Location Found: Franklin and Ogdensburg
     
 
     
 Formula: Cu
 Essential Elements: Copper
 All Elements in Formula: Copper
     
 IMA Status: Valid - first described prior to 1959 (pre-IMA) - "Grandfathered"
     
     
 To find out more about this mineral at minDat's website, follow this link   Copper

     
 References:
Dunn, Pete J. (1995). Franklin and Sterling Hill New Jersey: the world's most magnificent mineral deposits. Franklin, NJ.: The Franklin-Ogdensburg Mineralogical Society. p.520

Frondel, Clifford (1972). The minerals of Franklin and Sterling Hill, a checklist. NY.: John Willey & Sons. p.52


The Picking Table References
 PT Issue and PageDescription / Comment
View IssueV. 42, No. 1 - Spring/Fall 2001, pg. 25A Classic Native Copper From Franklin, New Jersey by John L. Baum
View IssueV. 19, No. 2 - September 1978, pg. 6Recent Mineral Occurrences at Sterling Hill by Stephen Sanford - Native Copper Crystals (small article)
View IssueV. 16, No. 1 - February 1975, pg. 9Mineral Notes - Native Copper
     
Images

     
Copper, willemite and calcite  from Franklin, NJ.Copper, willemite and calcite  from Franklin, NJ. under shortwave UV Light
Copper, willemite (green, white) and calcite (white) from Franklin, NJ. 5" x 4". From the collection of, and photo by Robert A. Boymistruk.
Copper, willemite and calcite from Franklin, NJ under shortwave UV light. The willemite fluoresces green and the calcite red, copper is non-fluorescent. 5" x 4". From the collection of, and photo by Robert A. Boymistruk.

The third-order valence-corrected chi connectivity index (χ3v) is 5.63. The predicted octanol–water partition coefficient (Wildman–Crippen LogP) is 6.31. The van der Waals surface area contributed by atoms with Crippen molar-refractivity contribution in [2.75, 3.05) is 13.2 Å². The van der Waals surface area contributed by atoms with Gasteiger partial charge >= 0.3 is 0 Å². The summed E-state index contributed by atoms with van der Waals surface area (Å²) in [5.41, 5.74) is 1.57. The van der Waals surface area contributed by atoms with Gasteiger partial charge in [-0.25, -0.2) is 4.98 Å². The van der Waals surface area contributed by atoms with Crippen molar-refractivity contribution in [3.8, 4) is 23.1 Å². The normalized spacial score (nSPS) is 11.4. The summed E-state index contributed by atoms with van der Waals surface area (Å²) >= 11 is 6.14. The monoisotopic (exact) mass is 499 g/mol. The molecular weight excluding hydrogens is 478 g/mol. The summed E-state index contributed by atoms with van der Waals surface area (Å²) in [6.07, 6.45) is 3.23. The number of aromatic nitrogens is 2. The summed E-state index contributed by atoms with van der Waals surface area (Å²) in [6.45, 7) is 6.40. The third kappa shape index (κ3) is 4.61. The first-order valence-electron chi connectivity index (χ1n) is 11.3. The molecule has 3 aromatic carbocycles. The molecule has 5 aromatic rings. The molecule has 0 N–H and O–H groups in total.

Copper, willemite, franklinite and minor zincite from Franklin from Franklin, NJCopper, willemite, franklinite and minor zincite from Franklin from Franklin, NJ under shortwave UV Light
Copper, willemite (light green), franklinite (black) and minor zincite (red-brown) from Franklin, NJ. 4 1/4" x 2 1/8". From the collection of, and photo by Robert A. Boymistruk.
Copper, willemite, franklinite and minor zincite from Franklin from Franklin, NJ under shortwave UV light. The willemite fluoresces green, the copper, franklinite and zincite are non-fluorescent. 4 1/4" x 2 1/8". From the collection of, and photo by Robert A. Boymistruk.


Copper, willemite, franklinite and gemmy hodgkinsonite from Franklin, NJCopper, willemite, franklinite and gemmy hodgkinsonite from Franklin, NJ under shortwave UV Light
Copper, willemite (white to light green, gemmy), franklinite (black) and gemmy hodgkinsonite (purple) from Franklin, NJ. 2" x 1 1/2". From the collection of, and photo by WP.
Copper, willemite, franklinite and gemmy hodgkinsonite from Franklin, NJ under shortwave UV light. The willemite fluoresces green, the copper, franklinite and hodgkinsonite are non-fluorescent. 2" x 1 1/2". From the collection of, and photo by WP.


Copper, willemite, franklinite and minor calcite from Franklin, NJ.Copper, willemite, franklinite and minor calcite from Franklin, NJ. under shortwave UV Light
Copper (reddish-brown), willemite (white), franklinite (black) and minor calcite (white) from Franklin, NJ. 7" x 4". From the collection of, and photo by Robert A. Boymistruk.
Copper, willemite, franklinite and minor calcite from Franklin from Franklin, NJ under shortwave UV light. The willemite fluoresces green, calcite weak orange, the copper and franklinite are non-fluorescent. 7" x 4". From the collection of, and photo by Robert A. Boymistruk.